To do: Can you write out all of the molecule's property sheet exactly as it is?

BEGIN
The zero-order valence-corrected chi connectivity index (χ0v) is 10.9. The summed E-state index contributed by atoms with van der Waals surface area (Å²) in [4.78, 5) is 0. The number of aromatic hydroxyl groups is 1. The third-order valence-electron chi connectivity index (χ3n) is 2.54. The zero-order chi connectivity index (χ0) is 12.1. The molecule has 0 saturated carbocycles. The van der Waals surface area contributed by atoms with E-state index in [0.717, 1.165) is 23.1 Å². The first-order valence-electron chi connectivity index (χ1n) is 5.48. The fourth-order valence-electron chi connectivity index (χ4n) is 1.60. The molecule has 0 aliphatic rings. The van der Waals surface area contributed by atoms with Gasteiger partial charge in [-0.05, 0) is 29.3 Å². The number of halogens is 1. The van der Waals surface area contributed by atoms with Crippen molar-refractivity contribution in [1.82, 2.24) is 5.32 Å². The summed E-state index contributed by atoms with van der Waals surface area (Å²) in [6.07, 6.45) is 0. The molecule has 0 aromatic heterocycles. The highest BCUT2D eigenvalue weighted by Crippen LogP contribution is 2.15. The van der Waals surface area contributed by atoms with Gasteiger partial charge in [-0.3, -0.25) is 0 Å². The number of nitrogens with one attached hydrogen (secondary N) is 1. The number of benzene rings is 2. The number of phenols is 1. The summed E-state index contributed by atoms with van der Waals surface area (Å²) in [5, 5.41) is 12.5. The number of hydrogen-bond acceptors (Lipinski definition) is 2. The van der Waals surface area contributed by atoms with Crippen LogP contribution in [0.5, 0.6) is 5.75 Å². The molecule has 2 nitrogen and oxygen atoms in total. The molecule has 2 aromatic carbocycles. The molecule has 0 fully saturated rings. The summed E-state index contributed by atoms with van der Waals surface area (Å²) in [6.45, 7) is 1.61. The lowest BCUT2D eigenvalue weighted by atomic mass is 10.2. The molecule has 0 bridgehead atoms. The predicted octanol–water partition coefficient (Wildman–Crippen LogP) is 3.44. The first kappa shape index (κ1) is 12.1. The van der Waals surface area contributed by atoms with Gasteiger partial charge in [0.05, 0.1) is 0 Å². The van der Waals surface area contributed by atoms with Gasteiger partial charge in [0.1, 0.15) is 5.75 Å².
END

The zero-order valence-corrected chi connectivity index (χ0v) is 10.9. The summed E-state index contributed by atoms with van der Waals surface area (Å²) in [4.78, 5) is 0. The number of aromatic hydroxyl groups is 1. The third-order valence-electron chi connectivity index (χ3n) is 2.54. The zero-order chi connectivity index (χ0) is 12.1. The molecule has 0 saturated carbocycles. The van der Waals surface area contributed by atoms with E-state index in [0.717, 1.165) is 23.1 Å². The first-order valence-electron chi connectivity index (χ1n) is 5.48. The fourth-order valence-electron chi connectivity index (χ4n) is 1.60. The molecule has 0 aliphatic rings. The van der Waals surface area contributed by atoms with Gasteiger partial charge in [-0.05, 0) is 29.3 Å². The number of halogens is 1. The van der Waals surface area contributed by atoms with Crippen molar-refractivity contribution in [1.82, 2.24) is 5.32 Å². The summed E-state index contributed by atoms with van der Waals surface area (Å²) in [6.07, 6.45) is 0. The molecule has 0 aromatic heterocycles. The highest BCUT2D eigenvalue weighted by Crippen LogP contribution is 2.15. The van der Waals surface area contributed by atoms with Gasteiger partial charge in [-0.3, -0.25) is 0 Å². The number of nitrogens with one attached hydrogen (secondary N) is 1. The number of benzene rings is 2. The number of phenols is 1. The summed E-state index contributed by atoms with van der Waals surface area (Å²) in [5, 5.41) is 12.5. The number of hydrogen-bond acceptors (Lipinski definition) is 2. The van der Waals surface area contributed by atoms with Crippen LogP contribution in [0.5, 0.6) is 5.75 Å². The molecule has 2 nitrogen and oxygen atoms in total. The molecule has 2 aromatic carbocycles. The molecule has 0 fully saturated rings. The summed E-state index contributed by atoms with van der Waals surface area (Å²) in [6.45, 7) is 1.61. The lowest BCUT2D eigenvalue weighted by atomic mass is 10.2. The molecule has 0 bridgehead atoms. The predicted octanol–water partition coefficient (Wildman–Crippen LogP) is 3.44. The first kappa shape index (κ1) is 12.1. The van der Waals surface area contributed by atoms with Gasteiger partial charge in [0.05, 0.1) is 0 Å². The van der Waals surface area contributed by atoms with Gasteiger partial charge in [0.1, 0.15) is 5.75 Å².